Mid displacement: These models straddle between the D/S and ADV segments. Between 650cc and 800cc in size and at less than 500 pounds, they are the true middle-weights of the sport and can handle a wider scope of terrain.

Suzuki DR650

Examples include the Suzuki DR650, Honda XR650L, Kawasaki KLR 650, KTM 690 Enduro R, and BMW F 800 GS. This segment can vary widely in weight and off-road capability with the KTM and DR leaning towards the D/S classification and the KLR and BMW leaning on the ADV side. Prices can vary greatly in this segment as well – $7,000 to $15,000.

These bikes can take on day rides or multi-day adventures with the right farkling. While no bike is perfect for everything, this segment can handle the greatest range of terrain capably.

Large displacement: Between 1,000cc and 1,300cc, these 500-pound or more bad boys are the luxury cruisers of the ADV realm. The Honda Africa Twin CFR1000L, Yamaha Super Tenere, BMW R 1200 GS Adventure, and the KTM 1290 Super Adventure R are examples.

Due to their heft and power, these machines enjoy wide open adventure terrain, such as gravel roads and some back-country discovery routes. Only tenured off-road riders should consider taking these bikes in more challenging terrain. Ranging widely in price from $13,000 to $25,000, they are not for the budget conscious. They offer such accoutrements for rider comfort and performance as heated grips, traction control, suspension modes, and several luggage options.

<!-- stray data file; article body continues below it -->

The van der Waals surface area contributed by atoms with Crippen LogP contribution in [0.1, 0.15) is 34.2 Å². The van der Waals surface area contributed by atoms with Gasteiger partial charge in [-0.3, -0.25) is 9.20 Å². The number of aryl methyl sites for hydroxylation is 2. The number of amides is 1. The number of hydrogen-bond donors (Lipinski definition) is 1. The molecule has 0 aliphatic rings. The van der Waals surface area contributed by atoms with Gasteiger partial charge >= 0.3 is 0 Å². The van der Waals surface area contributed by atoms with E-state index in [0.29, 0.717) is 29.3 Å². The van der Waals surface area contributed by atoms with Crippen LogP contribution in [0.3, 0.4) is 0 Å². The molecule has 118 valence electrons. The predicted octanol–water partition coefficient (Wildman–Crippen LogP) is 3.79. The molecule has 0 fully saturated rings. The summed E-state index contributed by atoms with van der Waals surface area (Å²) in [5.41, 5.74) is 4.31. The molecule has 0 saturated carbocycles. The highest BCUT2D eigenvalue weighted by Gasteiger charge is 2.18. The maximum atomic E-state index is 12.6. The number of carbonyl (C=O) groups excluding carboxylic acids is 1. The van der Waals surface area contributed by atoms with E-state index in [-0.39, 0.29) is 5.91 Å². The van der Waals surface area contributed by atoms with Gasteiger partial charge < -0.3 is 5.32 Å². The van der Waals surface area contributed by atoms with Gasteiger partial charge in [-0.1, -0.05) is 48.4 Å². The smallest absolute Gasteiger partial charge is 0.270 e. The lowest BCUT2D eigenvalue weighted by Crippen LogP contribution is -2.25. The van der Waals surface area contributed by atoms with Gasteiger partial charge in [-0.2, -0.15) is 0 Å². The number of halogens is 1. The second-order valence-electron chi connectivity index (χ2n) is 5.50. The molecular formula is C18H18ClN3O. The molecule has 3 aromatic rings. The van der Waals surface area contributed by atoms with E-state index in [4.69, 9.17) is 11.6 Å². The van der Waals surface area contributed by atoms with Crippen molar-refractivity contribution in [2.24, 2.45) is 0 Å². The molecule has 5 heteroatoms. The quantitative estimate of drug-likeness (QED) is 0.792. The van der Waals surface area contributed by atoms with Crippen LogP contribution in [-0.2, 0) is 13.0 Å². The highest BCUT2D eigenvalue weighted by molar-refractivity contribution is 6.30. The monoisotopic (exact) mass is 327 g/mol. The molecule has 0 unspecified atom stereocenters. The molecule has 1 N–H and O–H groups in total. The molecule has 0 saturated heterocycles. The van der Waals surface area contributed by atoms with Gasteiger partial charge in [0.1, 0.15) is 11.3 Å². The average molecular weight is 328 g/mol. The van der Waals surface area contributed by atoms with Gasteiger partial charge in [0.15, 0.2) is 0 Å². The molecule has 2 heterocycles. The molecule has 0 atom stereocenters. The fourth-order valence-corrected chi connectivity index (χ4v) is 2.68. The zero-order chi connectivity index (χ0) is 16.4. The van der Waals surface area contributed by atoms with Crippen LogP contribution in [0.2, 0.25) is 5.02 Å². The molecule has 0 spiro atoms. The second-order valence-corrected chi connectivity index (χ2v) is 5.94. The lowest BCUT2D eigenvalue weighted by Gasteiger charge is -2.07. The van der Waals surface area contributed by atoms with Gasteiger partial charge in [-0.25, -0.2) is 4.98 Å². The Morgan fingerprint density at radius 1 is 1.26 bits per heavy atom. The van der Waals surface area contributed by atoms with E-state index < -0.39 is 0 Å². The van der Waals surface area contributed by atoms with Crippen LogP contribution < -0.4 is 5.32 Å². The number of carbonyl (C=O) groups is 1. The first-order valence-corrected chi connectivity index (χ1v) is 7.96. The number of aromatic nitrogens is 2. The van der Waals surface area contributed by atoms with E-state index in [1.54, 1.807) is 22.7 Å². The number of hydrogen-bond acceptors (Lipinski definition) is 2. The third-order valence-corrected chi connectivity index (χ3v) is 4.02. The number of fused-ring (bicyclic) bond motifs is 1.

Tackling off-road riding requires skill building. It’s always wise to start off on a lighter, low-mid displacement D/S oriented machine to build your skills. At the very least, the bike will be easier to pick up when you drop it. And you will drop it – guaranteed.

And these machines cost significantly less than their ADV class counterparts. You may even want to seek out a gently pre-owned machine to gain your ‘dirt legs’ and then move up to a larger, more powerful option once you have attained the basic core skills necessary to safely conquer your chosen terrain.

Lastly, in transitioning to adventure riding, you should seek out some instruction via off-road skills classes. While sparse in the Northeast, there are a few well-known riding schools that offer intensive seminars providing riders with a solid foundation for gaining the basic competencies necessary for adventure riding.

The ADV Pulse forum put out a great article featuring several of these off-road riding courses globally. There are several stateside options to choose from, notably the BMW Performance Center off-road riding school and Rawhyde Adventure Motorcycle Training. These courses, while costly, are programs designed to expedite a rider’s learning curve significantly in a relatively short period of time.

So now that you have decided to take the plunge, it’s time to get dirty – enjoy the ride!